Fresh rains should make scenting conditions fantastic this weekend
PHOENIX — Bird lovers: Forget the turkey. The day after Thanksgiving is the Mearns’ quail hunting season opener.
“This will probably be one of the best Mearns’ seasons in my lifetime,” Randy Babb, an ardent quail hunter and the Information and Education Program Manager for the Game and Fish Department’s Mesa regional office.
Nov. 28 kicks off a season that looks to be one that will go down in the record books report Game and Fish biologists. Last year’s season (2007-08) was one of the best in years; combine that with all the well-timed seasonal rains this summer and the result should provide superb back-to-back seasons.
“The amount of coveys we encountered last year on any given day of hunting was easily in the double digits, depending on how long we hunted,” said Babb.
Babb says the rainfall that came in spring and summer of 2008 should provide all the ingredients for excellent reproduction from the healthy holdover populations of last season.
“Hunters should keep their eyes open for cottontails while they hunt the rolling scrub-oak covered grasslands in southern Arizona," adds Babb. "Their numbers are up due to the excellent conditions, and they make a tasty addition to any quail dinner.”
The season runs from Nov. 28, 2008 until Feb. 8, 2009. The daily bag limit for this challenging polka-dotted game bird is eight. A general hunting license is required for hunters 14 and older. Hunters are reminded that a 2009 license is required to hunt beginning Jan. 1, 2009. Licenses are available at all department offices and more than 300 license dealers statewide. (Click here for the regulations on quail season and other small game, see page 69.)
The southern Arizona country that Mearns’ inhabit will be very active this time of the year with other outdoor enthusiasts including rifle deer season. Hunters are encouraged to wear “hunter orange” when taking to the field to make their presence visible to all other users in the field.
About Mearns’ quail hunting
Mearns’ quail occur primarily in southern Arizona in the grassland hillsides with about a 30 percent over-story of oak or occasionally mesquite or other trees. Their diet consists of underground bulbs and tubers that they dig for with their long toenails. A good indication that birds are in the area is to check north facing hillsides, draws, or cutbacks for extensive fresh diggings (still moist soil) around grassy areas.
While many hunters prefer to catch the birds in the open flats, these “draws,” and “fingers” in the terrain can provide a good place to find birds, although a clear shooting lane might be harder to come by.
Do I need a dog to hunt Mearns’?
It is highly recommended. Mearns’ hold extremely tight which makes them nearly impossible to locate without a well-trained hunting dog. Many consider Mearns’ the most difficult species of quail to hunt.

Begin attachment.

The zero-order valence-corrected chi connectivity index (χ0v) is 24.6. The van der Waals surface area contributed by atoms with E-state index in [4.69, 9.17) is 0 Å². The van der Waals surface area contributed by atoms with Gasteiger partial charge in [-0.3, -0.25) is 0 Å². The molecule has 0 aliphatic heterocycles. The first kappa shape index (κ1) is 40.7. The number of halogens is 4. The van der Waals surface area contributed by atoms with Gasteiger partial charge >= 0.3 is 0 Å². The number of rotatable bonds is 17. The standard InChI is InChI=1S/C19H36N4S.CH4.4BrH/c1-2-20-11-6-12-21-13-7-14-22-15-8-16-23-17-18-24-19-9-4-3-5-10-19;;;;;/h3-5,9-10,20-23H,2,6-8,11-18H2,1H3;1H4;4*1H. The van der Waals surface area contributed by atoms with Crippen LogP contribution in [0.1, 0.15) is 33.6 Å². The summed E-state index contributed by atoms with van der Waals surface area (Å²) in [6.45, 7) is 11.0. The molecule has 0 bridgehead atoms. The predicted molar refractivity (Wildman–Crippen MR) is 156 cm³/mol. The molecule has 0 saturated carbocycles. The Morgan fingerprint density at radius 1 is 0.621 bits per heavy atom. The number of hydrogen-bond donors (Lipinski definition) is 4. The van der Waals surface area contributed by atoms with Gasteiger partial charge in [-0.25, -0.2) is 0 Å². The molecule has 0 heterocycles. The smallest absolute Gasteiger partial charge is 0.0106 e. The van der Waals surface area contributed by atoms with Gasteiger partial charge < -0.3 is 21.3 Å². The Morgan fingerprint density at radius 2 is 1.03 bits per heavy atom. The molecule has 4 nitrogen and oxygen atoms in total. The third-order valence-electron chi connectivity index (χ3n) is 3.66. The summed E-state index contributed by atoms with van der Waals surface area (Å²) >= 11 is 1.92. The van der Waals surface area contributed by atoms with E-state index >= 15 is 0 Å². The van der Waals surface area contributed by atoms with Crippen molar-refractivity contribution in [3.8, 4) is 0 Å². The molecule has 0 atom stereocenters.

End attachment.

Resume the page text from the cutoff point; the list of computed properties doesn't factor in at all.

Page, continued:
With that said, is not impossible to hunt them without a dog. In addition, if there is a year to take on the challenge, this is the one. Obviously, your success will be much lower than those who follow a brace of pointers.
However, once a covey is located, a hunter must methodically work the area, kicking every bush and piece of cover to get the birds up. This year’s birds may be more likely to flush and can offer some shooting. Montezuma quail typically flush only a short distance and it is often difficult to find single birds.
Dogless-hunters should focus their efforts in areas that are less favorable to those with dogs to minimize their competition and put them on birds that may not subjected to hunting pressure. Try areas that are closer to the 6,000-foot elevation with more oak and juniper woodland cover and steeper terrain. These areas should hold bird and offer determined hunters a chance a bagging this coveted bird.
Suggested hunting method is to work with a partner, have one guy a third of the way up the slope and another just off the base in the bottom and work together. Even that will be difficult, as the birds hold so tight you are likely to walk right by them. Your best hope is to stumble right into the middle of them. Start by hunting the bottom of the draws. Hunters will always find more birds in less accessible areas, especially as the season progresses.
Some dedicated hunters will hunt them much like Coues’ deer hunting, driving to the end of a back road then hike away from the roadway to have some great-undisturbed Mearns’ country. While you might only bag a few birds, and a rabbit or two, the solitary time in the field is always worth the extra effort.
If you find you have reached your Mearns’ limit, drop down in elevation and chase Gambel’s quail in the lower desert (2,500-3,500 elevation) to finish up your aggregate quail bag limit of 15 (only eight may be Mearns’) and take home two species of quail in one day – which is very rare.
If you are adventurous, and you haven’t worn out your dogs, try hitting the open grasslands as sunset for scaled quail and take on the three species quest, the quail bonanza, or what some call - the quail grand slam. If there is a year that this challenge is worth taking up – this one might just be the one.
Keep your head down, swing smooth and be safe!
Safety Note: If you are a guest of another hunter with dogs, do not shoot rabbits on the ground. Ground shots should only be taken when the dog is healed or on a leash and the handler instructs that it is okay.
Note to media: News pegs for quail hunting include the history of hunting and gathering of food; the economic impact that hunters bring to local and rural communities; the role hunters play in the environment and conservation; and the cultural of hunting in the Southwest. Photos and video of Mearns’ hunting are available on request. Contact Public Information Officer, Doug Burt at firstname.lastname@example.org.